Women in the cybersecurity industry couldn’t thrive without advocates like the five women honored here.

Nada Marie Anid
vice president for strategic communications and external affairs, New York Institute of Technology

The first female dean of the New York Institute of Technology (NYIT) School of Engineering and Computing Sciences, Nada Marie Anid has been a prominent advocate for the school’s efforts to build a robust cybersecurity discipline and establish thought leadership. Named as NYIT’s first vice president for strategic communications and external affairs last year, she has long supported women pursuing STEM careers and has called for academia to fuel U.S. dominance in cybersecurity, AI and machine learning dominance.

Under Anid’s leadership, NYIT held its 10th Annual Cybersecurity Conference, a series she initiated, and kicked off the inaugural NYIT Women’s Corporate Council to help guide and mentor students and staff by facilitating relationships with tech and IT leaders.  –Teri Robinson

Galina Antova,
co-founder and chief business development officer, Claroty

As co-founder and chief business development officer at ICS/OT security firm Claroty, Galina Antova is helping lead the charge to fortify and optimize industrial networks running the world’s most critical infrastructure. Before establishing Claroty in 2015, Antova was the global head of industrial security services at Siemens, where she was tasked with leading its cybersecurity practice and its Cyber Security Operation Center, providing managed security services for ICS operations. Antova has championed gender equality and diversity in the cyber industry while speaking at venues like RSA and the Grace Hopper Celebration of Women in Computing. She’s also previously served as an “Activator” with SheEO, a global initiative offering expertise, professional networks and low-interest loans to women-led ventures. – Bradley Barth

Buffy Ellis, general manager, academy, Focal Point Data Risk

Buffy Ellis had no idea she was headed for a career in IT security when she started out as a wire systems installer for the U.S. Army back in the early 1990s.

Not long after that experience the Internet exploded and Ellis decided to become a network engineer. While working in Tier 2 support at an ISP, she began to notice unusually high, asymmetric Voice over IP traffic from several large business customers. Turns out much of it was fraud.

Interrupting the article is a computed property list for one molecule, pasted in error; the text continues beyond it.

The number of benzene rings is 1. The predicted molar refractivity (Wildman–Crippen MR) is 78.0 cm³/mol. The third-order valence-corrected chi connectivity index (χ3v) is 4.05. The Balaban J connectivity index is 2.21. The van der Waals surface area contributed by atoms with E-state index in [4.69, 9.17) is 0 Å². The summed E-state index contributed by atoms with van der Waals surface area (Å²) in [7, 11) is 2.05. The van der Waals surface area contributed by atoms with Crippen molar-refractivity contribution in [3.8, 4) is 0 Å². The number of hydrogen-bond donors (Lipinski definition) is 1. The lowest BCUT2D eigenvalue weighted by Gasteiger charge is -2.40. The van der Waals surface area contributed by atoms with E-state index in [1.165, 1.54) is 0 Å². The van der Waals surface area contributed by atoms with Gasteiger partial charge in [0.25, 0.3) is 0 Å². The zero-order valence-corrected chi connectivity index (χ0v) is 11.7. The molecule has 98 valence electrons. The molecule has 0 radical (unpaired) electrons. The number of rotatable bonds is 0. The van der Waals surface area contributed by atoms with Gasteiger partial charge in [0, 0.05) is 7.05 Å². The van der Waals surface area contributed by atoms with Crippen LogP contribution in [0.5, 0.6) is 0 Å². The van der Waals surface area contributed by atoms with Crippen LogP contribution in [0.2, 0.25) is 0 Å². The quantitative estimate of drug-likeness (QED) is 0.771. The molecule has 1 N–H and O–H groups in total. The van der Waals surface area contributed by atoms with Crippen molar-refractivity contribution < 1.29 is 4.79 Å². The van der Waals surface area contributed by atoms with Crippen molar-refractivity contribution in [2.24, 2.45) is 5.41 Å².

“What we found is that companies had VoIP servers with default configurations that hackers were exploiting to make free international calls while running up large bills for the company,” Ellis explains. 

This experience created in Ellis a love of network forensics and a determination to leverage analytic tools to help businesses discover and eliminate such exploitation.

But Ellis says her “epiphany” with IT security came in 2007 when a hack in Estonia allegedly by the Russians brought down banking sites and government offices for the better part of a day.

Ellis says the Estonian DDoS attack made her realize how critical access to the Internet had become in almost every facet of the daily lives of a country and its citizens. Although previous security events had disrupted business processes and website accessibility, the Estonian attack affected daily business, the news and banking, resulting in civil unrest and riots. 

“It was worldwide news,” Ellis says. “The attack had a profound impact on many nations’ leaders and cybersecurity became a real, heavily funded part of national security. The Estonian attack did strongly influence me to focus on security.”

In the early 2010s, Ellis started working as a contract instructor for Focal Point Data Risk. Today, she manages the company’s training operation, but still tries to stay hands-on.

“I find that the best possible approach is to give people an anecdote,” Ellis says. “I try to show students how readily available personal data about them is available on the dark web and that the attacks they hear about on the news are not abstractions, they really can happen. I try to impress on them that some multinational companies have more assets at risk than some governments.”  – Steve Zurier

Lea Hurley
vice president,Booz Allen Hamilton

Lea Hurley is one of Booz Allen’s point people for its interaction with military clients and currently is a leader in Booz Allen’s Navy Marine Corps business, focusing on serving defense clients from Europe and Asia. However, internally she is leading the charge as a vocal advocate for cyber workforce development, increasing diversity in STEM and mentoring and is spearheading efforts to transform how Booz Allen recruits, trains and retains best-in-class cyber talent. She has helped reimagine the company’s recruiting process, creating more engaging and targeted job descriptions, which resulted in a major uptick in getting qualified cyber candidates to apply for the available positions. – Doug Olenick.

Charlotte Wylie
chief of staff, global security office, Symantec

Charlotte Wylie is justly applauded for her excellent work at Symantec where she is known as someone who can get things done on the technology side of the business. But receive a similar level of kudos for her work on diversity and influencing the culture at Symantec to promote a culture of security from within. In just one year at the company Wylie has increased the female applicant conversation rate by 40 percent which led to a general increase in the number of women staffers by seven percent, bringing the total share of women employees in Symantec’s Global Security Office to about 25 percent.   – Doug Olenick